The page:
—major Phasma spoilers ahead—
It’s interesting that both of these books have come out in close proximity to each other. Each exists to promote a different item – Phasma is a Journey to the Last Jedi book, while Battlefront II: Inferno Squad tells you exactly what it is about. Both give an Imperial viewpoint, but they do so in very different ways.
Inferno Squad puts us in the position of four highly skilled Imperials – fighter pilots, military mechanic, and intelligence officer – and shows us how they view the world. Phasma is a biographical tale of its enigmatic lead, but is wrapped up in a far more interesting story of conflict with a First Order true believer. Of the two books I found Phasma the easier read. Both books sketch a very unpleasant picture, but only Inferno Squad attempts to give the reader an inside perspective of the Empire. The equivalent picture for the First Order and Phasma’s view of it is never covered in Phasma, instead it’s a story of how others perceive her.
It comes down to brutal honesty versus salesmanship. Inferno Squad seems to want to sell the reader on the worth of Imperial ideals. Phasma does not care about that, she does not care about you. You don’t like how she does things? Phasma says fuck you. She’s too harsh? Phasma says fuck you. Can’t she look out for anyone other than number one? Phasma says fuck you. The reader still gets a very clear picture of who and what Phasma is all about, but there is a lack of justification offered. There is character in Phasma who is all about justified belief and that’s Cardinal, the red stormtrooper who wants to know her origin.
Inferno Squad gives the most extreme, hardcore Imperial viewpoint there has ever been. There have been Imperial characters before – Legends’ Jahan Cross in Agent of the Empire, Baron Fel in X-Wing, more recently Rae Sloane in A New Dawn / Aftermath, however, in all three cases, it was either very clear they did not care for superweaponry as represented by the Death Star or they were ambiguous in their support of it. Inferno Squad dispenses with this and gives us Iden Versio, who we first encounter defending the Death Star at the Battle of Yavin while she still exults in the destruction of Alderaan by it. Just to hammer the point home further, if this first impression was not sufficient, the squad later drinks a bottle of Alderaanian wine as a celebration. » Read more..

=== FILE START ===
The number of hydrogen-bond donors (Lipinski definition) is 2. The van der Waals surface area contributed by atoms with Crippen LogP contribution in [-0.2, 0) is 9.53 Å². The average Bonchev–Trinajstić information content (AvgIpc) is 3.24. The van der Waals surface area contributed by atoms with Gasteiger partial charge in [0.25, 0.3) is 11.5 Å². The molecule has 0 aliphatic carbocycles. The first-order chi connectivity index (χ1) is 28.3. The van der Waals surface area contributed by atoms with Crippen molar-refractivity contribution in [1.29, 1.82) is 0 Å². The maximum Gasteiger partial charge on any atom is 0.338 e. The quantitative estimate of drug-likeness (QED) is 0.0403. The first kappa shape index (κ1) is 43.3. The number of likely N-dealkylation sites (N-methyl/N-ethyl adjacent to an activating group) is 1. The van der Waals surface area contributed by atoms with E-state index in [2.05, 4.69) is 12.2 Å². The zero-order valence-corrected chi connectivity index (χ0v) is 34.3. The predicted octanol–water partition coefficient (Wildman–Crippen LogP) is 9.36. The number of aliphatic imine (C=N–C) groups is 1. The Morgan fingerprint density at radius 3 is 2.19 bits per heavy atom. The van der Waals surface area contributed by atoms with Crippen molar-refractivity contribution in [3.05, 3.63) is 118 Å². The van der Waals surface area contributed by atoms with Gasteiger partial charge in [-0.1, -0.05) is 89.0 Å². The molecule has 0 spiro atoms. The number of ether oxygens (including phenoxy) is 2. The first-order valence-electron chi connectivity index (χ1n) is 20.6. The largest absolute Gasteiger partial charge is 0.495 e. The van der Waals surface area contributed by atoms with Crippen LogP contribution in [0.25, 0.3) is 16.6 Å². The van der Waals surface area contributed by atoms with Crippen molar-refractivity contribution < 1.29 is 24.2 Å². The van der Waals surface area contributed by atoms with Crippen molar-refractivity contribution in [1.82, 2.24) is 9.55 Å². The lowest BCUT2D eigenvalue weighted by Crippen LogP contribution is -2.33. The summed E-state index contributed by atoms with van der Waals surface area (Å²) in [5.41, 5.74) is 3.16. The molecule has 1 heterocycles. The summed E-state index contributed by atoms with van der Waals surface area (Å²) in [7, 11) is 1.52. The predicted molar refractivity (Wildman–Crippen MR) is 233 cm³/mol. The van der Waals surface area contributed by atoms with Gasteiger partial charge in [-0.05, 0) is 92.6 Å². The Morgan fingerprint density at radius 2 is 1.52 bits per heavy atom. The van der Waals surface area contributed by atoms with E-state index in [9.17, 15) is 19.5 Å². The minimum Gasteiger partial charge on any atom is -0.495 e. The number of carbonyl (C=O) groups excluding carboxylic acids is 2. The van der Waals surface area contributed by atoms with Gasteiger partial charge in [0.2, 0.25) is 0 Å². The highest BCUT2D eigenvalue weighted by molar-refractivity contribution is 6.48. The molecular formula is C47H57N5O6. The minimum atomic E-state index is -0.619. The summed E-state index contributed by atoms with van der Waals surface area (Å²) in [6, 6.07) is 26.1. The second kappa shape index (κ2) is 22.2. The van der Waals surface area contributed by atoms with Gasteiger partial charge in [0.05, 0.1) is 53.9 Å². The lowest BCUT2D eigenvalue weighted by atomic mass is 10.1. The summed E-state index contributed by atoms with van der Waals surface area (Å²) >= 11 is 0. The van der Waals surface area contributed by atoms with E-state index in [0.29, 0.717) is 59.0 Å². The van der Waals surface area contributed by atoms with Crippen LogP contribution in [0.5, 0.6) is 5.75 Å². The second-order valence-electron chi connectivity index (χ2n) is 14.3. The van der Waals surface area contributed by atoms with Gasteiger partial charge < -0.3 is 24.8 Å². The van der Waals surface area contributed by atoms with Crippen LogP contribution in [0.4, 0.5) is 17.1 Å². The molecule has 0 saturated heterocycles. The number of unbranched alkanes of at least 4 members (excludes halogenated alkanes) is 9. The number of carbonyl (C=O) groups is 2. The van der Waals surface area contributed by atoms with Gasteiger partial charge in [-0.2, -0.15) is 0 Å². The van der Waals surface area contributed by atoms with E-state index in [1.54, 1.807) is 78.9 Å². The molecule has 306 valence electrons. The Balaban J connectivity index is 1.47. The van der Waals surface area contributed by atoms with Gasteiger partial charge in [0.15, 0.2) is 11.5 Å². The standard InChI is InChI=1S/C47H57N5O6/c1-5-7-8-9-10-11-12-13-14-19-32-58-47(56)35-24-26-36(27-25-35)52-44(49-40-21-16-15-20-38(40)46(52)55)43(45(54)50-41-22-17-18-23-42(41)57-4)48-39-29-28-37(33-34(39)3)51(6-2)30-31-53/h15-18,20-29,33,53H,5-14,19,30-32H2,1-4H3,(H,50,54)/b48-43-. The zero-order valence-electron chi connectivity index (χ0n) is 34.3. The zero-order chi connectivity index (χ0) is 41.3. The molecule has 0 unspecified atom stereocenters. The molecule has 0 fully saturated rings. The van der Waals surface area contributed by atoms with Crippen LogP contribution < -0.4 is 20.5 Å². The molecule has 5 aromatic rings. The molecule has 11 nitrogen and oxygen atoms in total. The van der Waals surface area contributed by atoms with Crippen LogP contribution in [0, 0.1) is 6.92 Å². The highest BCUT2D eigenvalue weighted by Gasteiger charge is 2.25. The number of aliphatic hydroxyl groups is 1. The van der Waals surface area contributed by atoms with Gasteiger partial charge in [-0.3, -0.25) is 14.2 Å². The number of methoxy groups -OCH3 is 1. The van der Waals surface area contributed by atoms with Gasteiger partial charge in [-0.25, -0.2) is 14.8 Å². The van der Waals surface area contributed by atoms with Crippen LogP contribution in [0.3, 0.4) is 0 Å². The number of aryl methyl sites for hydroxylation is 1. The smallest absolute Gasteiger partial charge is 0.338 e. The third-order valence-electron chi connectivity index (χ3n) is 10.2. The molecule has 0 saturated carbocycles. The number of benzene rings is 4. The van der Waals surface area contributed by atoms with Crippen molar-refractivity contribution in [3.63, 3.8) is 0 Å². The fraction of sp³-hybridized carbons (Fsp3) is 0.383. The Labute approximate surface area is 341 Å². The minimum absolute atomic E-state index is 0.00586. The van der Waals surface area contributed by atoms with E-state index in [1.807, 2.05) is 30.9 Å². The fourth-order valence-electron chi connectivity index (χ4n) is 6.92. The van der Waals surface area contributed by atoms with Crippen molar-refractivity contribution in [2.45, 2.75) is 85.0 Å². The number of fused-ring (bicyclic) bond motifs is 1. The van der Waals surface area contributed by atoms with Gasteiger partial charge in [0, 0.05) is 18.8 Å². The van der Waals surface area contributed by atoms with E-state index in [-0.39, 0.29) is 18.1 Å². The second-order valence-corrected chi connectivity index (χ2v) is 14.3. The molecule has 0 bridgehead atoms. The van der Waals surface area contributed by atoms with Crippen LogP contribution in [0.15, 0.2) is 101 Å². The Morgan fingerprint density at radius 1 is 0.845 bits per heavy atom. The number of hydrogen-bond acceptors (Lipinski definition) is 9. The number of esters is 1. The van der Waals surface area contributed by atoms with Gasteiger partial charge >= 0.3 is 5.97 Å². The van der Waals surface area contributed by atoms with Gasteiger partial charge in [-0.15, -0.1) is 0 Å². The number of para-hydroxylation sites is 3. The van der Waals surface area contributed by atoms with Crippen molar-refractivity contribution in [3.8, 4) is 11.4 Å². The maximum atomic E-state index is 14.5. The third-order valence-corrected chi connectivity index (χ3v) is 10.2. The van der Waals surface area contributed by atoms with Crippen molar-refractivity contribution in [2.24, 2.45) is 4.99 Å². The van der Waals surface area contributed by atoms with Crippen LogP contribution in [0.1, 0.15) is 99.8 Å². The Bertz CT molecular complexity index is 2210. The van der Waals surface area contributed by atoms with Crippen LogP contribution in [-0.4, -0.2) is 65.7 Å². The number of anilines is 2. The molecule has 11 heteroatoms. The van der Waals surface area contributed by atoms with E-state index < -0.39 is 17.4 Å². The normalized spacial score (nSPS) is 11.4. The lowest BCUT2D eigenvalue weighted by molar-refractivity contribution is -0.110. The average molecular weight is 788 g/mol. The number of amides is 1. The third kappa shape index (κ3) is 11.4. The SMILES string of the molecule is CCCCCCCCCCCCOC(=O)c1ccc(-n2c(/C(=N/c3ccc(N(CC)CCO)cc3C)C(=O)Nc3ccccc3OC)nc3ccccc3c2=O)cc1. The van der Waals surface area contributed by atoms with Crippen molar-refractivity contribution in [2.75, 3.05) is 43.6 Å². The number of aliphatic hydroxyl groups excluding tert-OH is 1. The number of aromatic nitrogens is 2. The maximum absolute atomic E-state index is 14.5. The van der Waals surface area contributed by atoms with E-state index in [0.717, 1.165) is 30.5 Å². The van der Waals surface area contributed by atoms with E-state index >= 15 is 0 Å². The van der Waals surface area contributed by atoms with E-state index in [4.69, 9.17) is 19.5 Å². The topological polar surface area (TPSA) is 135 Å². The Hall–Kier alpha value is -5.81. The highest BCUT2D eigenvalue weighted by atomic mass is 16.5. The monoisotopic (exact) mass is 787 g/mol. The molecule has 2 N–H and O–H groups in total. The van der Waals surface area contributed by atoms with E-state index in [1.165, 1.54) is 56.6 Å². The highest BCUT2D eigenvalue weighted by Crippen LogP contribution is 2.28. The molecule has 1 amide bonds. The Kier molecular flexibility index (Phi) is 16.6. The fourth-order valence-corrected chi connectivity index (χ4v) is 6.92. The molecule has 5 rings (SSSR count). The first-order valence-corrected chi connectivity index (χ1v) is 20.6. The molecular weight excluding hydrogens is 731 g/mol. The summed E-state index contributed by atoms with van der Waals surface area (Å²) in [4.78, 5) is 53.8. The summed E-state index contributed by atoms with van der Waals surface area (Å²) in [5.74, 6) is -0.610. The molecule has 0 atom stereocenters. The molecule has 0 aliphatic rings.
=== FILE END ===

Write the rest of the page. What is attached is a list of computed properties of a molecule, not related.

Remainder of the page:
–MAJOR ROGUE ONE SPOILERS AHEAD–
I saw this early Thursday night, 2D tickets bought easily, only a handful of people in the cinema too. And then, over the course of just over two hours, I got my head kicked in, metaphorically speaking. Oh and one hell of a buzz. Why? Well, in a word: Everything.
Rogue One is far from a perfect film, it has flaws, it is a bit jumpy at the start, it does have to establish itself apart from the main films, but it gets right far more than it gets wrong. And those things it gets right? It gets gloriously right. This film lives up to being the first real Star Wars movie that shows us the war. It shows us those fighting it and it is not afraid to make a distinction between the two sides while also embracing moral complexity.
Yet, for those of us who watched the trailers, it is also a strange finished product. On the one hand the macro elements are all present – the ground battles, the worlds, the characters, but the changes in the micro aspects indicate the substantive reshoots. There are entire lines present in the earlier trailers that never appear in the film, there are shots that never turn up. It makes for a somewhat disconcerting viewing. What might have been the road not taken? Given the portraits of the Rebellion and Jyn in the trailers, I suspect it may have been a harsher picture. A more cynical and colder Jyn, a more battle-hardened Rebellion, which likely gave rise to the fear, not unwarranted, that viewers may not back both. » Read more..
Wait, I thought Rogue One was in the era of the Empire and all the good stuff, that it had nothing to do with the prequels? You may have thought that but it does not look to be so. For there is a prequel novel, Catalyst, which recently had a killer blurb come out:
War is tearing the galaxy apart. For years the Republic and the Separatists have battled across the stars, each building more and more deadly technology in an attempt to win the war. As a member of Chancellor Palpatine’s top secret Death Star project, Orson Krennic is determined to develop a superweapon before their enemies can. And an old friend of Krennic’s, the brilliant scientist Galen Erso, could be the key.